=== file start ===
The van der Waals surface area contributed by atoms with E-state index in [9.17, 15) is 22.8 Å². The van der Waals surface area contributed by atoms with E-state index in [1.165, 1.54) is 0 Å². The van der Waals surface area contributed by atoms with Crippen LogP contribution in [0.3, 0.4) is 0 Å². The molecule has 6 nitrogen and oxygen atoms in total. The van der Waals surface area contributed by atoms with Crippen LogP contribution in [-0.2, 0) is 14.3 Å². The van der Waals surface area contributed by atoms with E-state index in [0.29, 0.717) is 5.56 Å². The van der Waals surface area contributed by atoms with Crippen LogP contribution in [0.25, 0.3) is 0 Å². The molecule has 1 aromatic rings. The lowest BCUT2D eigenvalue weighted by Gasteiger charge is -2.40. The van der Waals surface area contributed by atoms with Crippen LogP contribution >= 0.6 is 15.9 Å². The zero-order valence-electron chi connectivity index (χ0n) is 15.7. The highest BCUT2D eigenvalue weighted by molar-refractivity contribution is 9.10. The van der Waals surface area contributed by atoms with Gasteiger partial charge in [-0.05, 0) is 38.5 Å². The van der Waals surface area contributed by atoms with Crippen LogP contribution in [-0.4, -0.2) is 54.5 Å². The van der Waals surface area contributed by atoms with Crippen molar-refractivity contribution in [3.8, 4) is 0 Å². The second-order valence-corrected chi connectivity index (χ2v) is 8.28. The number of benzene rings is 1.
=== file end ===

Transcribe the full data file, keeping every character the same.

The van der Waals surface area contributed by atoms with E-state index in [9.17, 15) is 22.8 Å². The van der Waals surface area contributed by atoms with E-state index in [1.165, 1.54) is 0 Å². The van der Waals surface area contributed by atoms with Crippen LogP contribution in [0.3, 0.4) is 0 Å². The molecule has 6 nitrogen and oxygen atoms in total. The van der Waals surface area contributed by atoms with Crippen LogP contribution in [-0.2, 0) is 14.3 Å². The van der Waals surface area contributed by atoms with E-state index in [0.29, 0.717) is 5.56 Å². The van der Waals surface area contributed by atoms with Crippen LogP contribution in [0.25, 0.3) is 0 Å². The molecule has 1 aromatic rings. The lowest BCUT2D eigenvalue weighted by Gasteiger charge is -2.40. The van der Waals surface area contributed by atoms with Crippen LogP contribution >= 0.6 is 15.9 Å². The zero-order valence-electron chi connectivity index (χ0n) is 15.7. The highest BCUT2D eigenvalue weighted by molar-refractivity contribution is 9.10. The van der Waals surface area contributed by atoms with Gasteiger partial charge in [-0.05, 0) is 38.5 Å². The van der Waals surface area contributed by atoms with Crippen LogP contribution in [-0.4, -0.2) is 54.5 Å². The van der Waals surface area contributed by atoms with Crippen molar-refractivity contribution in [3.8, 4) is 0 Å². The second-order valence-corrected chi connectivity index (χ2v) is 8.28. The number of benzene rings is 1.